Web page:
How do you create the world’s fastest tractor?

Jon Lawson

Williams Advanced Engineering has worked as an important part of a project team to support JCB’s World Record attempt to build the world’s fastest tractor.

Using its expertise in aerodynamics, Williams Advanced Engineering’s brief was to maximise the aerodynamic performance of the tractor, without compromising the integral shape of the vehicle.

Taking the standard JCB Fastrac tractor, the team analysed four key areas which together, delivered the biggest reduction in drag and largest gain. In addition to adding an ‘aero’ bumper, a flat underfloor was incorporated to ensure smoother airflow under the vehicle. Mirrors were removed from the cab and the front overhang reduced. The rear farings were adapted to close the wake behind the cab and further modifications made to ensure only clean air was being drawn into the turbo inlets.

In all, Williams Advanced Engineering ran more than 65 individual Computational Fluid Dynamics simulations. The result was a reduction in drag of 25 per cent over the standard Fastrac tractor and, in the hands of motorbike racer, lorry mechanic and TV presenter Guy Martin, the vehicle went on to hit 153.771mph with an average speed of 135.191mph at Elvington Airfield securing the Guinness record for the World’s Fastest Tractor.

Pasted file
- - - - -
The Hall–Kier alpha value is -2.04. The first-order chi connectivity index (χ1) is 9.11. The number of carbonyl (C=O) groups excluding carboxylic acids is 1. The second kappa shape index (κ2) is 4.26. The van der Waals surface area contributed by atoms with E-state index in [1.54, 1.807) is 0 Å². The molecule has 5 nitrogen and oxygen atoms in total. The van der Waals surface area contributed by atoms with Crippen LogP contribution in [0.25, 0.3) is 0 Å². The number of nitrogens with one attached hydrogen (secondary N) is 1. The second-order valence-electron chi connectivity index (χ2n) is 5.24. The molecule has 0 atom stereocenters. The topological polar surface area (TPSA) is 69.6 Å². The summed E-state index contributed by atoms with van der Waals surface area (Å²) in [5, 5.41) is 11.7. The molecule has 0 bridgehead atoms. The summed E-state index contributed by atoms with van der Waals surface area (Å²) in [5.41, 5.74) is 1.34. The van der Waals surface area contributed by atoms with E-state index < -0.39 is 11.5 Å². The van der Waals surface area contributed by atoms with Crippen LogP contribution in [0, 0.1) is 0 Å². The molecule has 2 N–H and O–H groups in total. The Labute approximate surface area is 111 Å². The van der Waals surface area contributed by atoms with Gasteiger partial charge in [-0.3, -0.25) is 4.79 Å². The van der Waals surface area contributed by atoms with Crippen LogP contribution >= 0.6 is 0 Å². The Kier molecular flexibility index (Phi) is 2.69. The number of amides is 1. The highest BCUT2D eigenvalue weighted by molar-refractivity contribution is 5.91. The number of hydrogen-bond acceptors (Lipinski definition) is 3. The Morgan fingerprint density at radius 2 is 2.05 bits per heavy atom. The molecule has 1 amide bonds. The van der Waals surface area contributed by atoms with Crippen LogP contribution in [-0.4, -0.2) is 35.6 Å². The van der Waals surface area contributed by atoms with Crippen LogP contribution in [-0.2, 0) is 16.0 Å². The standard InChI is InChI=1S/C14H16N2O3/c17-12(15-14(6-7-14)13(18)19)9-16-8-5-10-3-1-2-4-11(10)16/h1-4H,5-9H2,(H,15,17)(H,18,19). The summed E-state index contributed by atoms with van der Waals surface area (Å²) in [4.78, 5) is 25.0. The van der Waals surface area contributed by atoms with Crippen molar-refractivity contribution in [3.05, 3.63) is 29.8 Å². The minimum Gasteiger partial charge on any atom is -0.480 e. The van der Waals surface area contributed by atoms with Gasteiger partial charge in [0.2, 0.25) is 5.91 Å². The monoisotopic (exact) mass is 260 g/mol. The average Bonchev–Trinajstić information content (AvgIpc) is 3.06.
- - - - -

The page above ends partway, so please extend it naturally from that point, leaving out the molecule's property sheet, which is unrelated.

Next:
Ian Turner, Head of Aerodynamics at Williams Advanced Engineering, said: “This has been a challenging and fascinating project, one that really showcases the effect that aerodynamic optimisation can have on speed and the versatility of CFD applications. In this instance, we’ve been able to bring learnings from race car design to an agricultural vehicle and in doing so, have been able to realise significant aerodynamic improvements.”



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